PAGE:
I’ve noticed that a lot of our initial guests (like Kelsie) have had their passions in fandom and their professional lives collide, and they’ve been able to weave and use their identities as fans to strengthen their bosslady pursuits! Since we only have our guests for a precious finite amount of minutes, I wanted to take some time to share how my career in the entertainment industry has intersected with being a fangirl, and the savvy I’ve gained that I can share with all of you.
I have always been the type to get starstruck and over excited. I’m basically the Kristen Wiig character “Surprised Sue” from Saturday Night Live at all times. As you can imagine that doesn’t really mesh with the office environment. The best experiences I’ve had in these situations of have come from blending Rule 1 and 8 of Fangirling Like a Pro:
Rule #1 (Hide your crazy) is fairly obvious, as most offices probably won’t let screams and frantic pleas for a selfie fly. Given that your fave is most likely there for the same reason as you are (to work) keeping your composure and staying in work mode goes a long way in earning the respect of your fave. In these situations I strive to be seen as a peer and not just a fan.
When it’s proving difficult to save your squees for the drive home, I’ve found that g-chatting with a likeminded co-worker to let out some excitement helps. When I met my childhood hero on my second day interning for his company, typing an email to my mom that included a lot of caps lock and exclamation points helped me keep cool.
Hiding your crazy is one thing, but when meeting your faves, we fangirls want to make the most of that opportunity, to tell them how much they and their work mean to us. This is where Rule #8 (Talk about their achievements as an artist and the more obscure a project you reference, the better) comes in. I’ve learned that to make your interaction with them more meaningful, mention that you love another project of theirs that is lesser known. It tends to impress them since you’ve taken the time to explore their body of work. And if you really love what they’re known for, there’s nothing wrong with that! But instead of just saying “I love you as this character in this project” if you are able reference something specific about their performance and comment intelligently about it, that goes a long way too.
Okay Tori, you talk a good game, you might be thinking, but when have you had the rubber hit the road? A couple experiences come to mind:
My first year in Los Angeles I got a job as a researcher for an arts programming network, where I had to find people, places, and events to feature in a few of their programs. One episode was centered around music, and my producer mentioned featuring a musical parody group that wrote their own music. Instantly, Team Starkid and their viral Harry Potter parody musicals came to mind. I pitched it it my producer, sending her more information on the group. She said to go ahead and reach out.
Luckily, I had a great cold email template to work with, I was able to articulate how we appreciated the musicals humor and original compositions, while leaving out my ginormous crush on Darren Criss. Their manager responded to me warmly, ruminating on how she could make schedules work. I remember giggling in my cubicle in disbelief that me, a simple fangirl, was being taken seriously by the performers themselves! Though the schedules ultimately didn’t work out, it was an eye-opening experience for me – I never thought anyone would take my obsessions seriously in a professional environment. Calibrating my enthusiasm and leading with the encyclopedic knowledge that fangirls possess served me professionally and personally in a way I always fantasized about, but never thought possible.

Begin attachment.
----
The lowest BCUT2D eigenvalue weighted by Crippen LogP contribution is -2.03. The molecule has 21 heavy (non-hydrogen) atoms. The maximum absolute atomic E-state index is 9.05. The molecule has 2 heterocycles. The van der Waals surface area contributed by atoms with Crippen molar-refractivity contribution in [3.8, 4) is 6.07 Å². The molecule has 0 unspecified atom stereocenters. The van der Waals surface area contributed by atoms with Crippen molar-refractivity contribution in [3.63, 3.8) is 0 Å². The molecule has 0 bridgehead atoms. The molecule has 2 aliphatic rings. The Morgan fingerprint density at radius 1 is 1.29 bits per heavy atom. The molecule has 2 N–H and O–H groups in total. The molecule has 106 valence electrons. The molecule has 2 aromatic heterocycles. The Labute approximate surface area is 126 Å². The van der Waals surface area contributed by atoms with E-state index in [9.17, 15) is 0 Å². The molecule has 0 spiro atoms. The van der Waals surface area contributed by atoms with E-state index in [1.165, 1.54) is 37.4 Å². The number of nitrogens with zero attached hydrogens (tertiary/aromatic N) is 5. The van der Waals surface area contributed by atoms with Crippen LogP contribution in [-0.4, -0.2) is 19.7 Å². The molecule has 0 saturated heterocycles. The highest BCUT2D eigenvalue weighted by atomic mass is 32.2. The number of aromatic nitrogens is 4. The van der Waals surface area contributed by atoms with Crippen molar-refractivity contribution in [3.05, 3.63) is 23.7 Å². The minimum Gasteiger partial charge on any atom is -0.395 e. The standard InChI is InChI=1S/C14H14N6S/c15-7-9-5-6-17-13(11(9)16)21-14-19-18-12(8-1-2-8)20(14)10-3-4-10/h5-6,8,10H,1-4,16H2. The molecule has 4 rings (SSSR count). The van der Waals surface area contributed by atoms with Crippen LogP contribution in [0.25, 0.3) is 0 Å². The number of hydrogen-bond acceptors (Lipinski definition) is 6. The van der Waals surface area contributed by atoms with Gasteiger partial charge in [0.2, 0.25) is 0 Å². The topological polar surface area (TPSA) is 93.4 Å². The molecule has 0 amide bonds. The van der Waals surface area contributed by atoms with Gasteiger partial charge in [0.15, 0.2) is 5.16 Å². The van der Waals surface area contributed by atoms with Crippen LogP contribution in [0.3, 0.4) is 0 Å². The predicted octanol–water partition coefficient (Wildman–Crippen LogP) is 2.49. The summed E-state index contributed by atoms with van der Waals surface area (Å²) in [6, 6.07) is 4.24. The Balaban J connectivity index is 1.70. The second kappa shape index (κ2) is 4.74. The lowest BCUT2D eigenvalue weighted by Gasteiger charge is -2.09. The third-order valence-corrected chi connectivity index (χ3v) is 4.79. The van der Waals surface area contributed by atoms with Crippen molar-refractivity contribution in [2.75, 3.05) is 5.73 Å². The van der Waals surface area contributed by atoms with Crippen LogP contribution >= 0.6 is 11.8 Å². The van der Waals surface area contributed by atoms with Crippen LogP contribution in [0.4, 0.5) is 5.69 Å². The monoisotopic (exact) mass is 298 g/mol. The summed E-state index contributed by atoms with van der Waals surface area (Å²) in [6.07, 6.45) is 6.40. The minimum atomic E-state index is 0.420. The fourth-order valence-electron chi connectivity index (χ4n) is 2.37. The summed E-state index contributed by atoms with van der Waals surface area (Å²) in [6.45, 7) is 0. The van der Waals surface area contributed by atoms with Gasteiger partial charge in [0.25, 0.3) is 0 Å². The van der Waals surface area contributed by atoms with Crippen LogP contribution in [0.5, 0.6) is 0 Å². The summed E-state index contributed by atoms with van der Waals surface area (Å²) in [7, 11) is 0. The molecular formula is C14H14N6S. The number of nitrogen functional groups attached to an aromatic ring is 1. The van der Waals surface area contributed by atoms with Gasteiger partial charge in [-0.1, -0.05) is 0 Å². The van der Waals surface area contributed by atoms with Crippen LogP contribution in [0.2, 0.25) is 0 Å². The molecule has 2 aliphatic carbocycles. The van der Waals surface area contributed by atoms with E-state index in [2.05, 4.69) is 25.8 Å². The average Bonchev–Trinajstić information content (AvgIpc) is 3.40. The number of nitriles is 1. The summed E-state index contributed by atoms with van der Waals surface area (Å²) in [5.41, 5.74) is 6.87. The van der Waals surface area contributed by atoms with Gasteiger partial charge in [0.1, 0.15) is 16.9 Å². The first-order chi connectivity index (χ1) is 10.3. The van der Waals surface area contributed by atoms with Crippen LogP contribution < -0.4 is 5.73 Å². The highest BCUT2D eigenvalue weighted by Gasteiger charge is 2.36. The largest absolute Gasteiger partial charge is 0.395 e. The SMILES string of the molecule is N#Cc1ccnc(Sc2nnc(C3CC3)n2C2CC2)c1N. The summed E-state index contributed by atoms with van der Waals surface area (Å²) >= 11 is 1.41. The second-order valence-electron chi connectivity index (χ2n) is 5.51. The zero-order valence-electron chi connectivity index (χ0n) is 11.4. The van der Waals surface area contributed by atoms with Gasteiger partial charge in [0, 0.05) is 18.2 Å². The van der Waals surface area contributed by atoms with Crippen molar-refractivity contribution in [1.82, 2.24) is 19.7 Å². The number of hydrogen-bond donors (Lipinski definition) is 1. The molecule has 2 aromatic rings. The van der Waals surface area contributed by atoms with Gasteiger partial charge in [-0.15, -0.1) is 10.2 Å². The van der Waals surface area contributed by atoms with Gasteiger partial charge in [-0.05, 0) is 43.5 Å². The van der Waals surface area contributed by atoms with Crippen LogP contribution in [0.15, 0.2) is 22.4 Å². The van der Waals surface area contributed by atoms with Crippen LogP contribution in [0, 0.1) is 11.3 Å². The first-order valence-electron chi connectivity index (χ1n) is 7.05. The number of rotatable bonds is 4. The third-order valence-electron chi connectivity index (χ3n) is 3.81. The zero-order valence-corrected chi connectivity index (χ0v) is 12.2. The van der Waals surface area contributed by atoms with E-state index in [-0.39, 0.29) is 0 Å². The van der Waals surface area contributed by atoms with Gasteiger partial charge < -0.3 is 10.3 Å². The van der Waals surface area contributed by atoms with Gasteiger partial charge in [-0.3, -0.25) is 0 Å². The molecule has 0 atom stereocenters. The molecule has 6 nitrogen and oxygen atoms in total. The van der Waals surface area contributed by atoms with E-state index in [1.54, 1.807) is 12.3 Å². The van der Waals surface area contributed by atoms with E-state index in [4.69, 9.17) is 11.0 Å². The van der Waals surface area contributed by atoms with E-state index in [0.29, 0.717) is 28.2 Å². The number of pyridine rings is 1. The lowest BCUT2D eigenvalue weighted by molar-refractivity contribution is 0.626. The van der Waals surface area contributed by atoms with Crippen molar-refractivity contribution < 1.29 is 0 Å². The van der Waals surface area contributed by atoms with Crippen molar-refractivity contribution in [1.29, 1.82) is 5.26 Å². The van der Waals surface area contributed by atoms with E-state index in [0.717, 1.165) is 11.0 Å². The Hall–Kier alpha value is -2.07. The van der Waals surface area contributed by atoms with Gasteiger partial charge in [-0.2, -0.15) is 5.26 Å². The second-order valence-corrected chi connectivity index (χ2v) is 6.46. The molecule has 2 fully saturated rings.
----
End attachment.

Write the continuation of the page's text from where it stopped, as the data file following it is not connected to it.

Let’s fast-forward to my current job, an executive assistant to a director/producer, who’s made many beloved films, grossing over a billion dollars. There’s one movie in particular of his that my dad, sister and I bonded over growing up. I breezed through the first round of my interview with a junior executive and the other assistants at the company. Then they wanted me to interview with the big guy.
The first thing he said to me when he welcomed me into his office was “You don’t have the be nervous.”
I honestly thought I had thrown my shot at that point and I didn’t feel like the interview got much better from there. I was so angry at myself for letting my nerves and fangirling get the best of me, and compromising my ability to clearly articulate what I could bring to the position. I had put my him on too high a pedestal, made him too big of a deal, how was I supposed to work with him everyday if I was constantly psyched out? Then a week after my interview, I got a call saying that he had loved me and wanted to speak with me again. I sat down for what I thought was going to be another interview – smarter, wiser, and more collected – but then he offered me the job. At that point, I think I went into shock, so much so, that on my way of out his office my boss asked “Are you excited about the position?” I quickly and emphatically ensured him that I was, and shared how much his films meant to me and my dad.
Don’t get me wrong, I’m still navigating the balance between fangirl and professional. There are times when I have to remember my boss is a person, then other times when I have to recognize his status as a Hollywood legend. But being a fangirl has given me a greater appreciation for the work I do, I know just how much a film or TV show can impact someone and it helps me make decisions creatively — whether it’s using my fangirl sensibilities to help find a project for our company, or giving feedback on our franchise from a fangirl’s point of view. It’s brought a passion, resourcefulness, and knowledge to my work in the entertainment industry and I would love to hear YOUR stories about how you’ve blended your life as a fangirl with your life as a girlboss!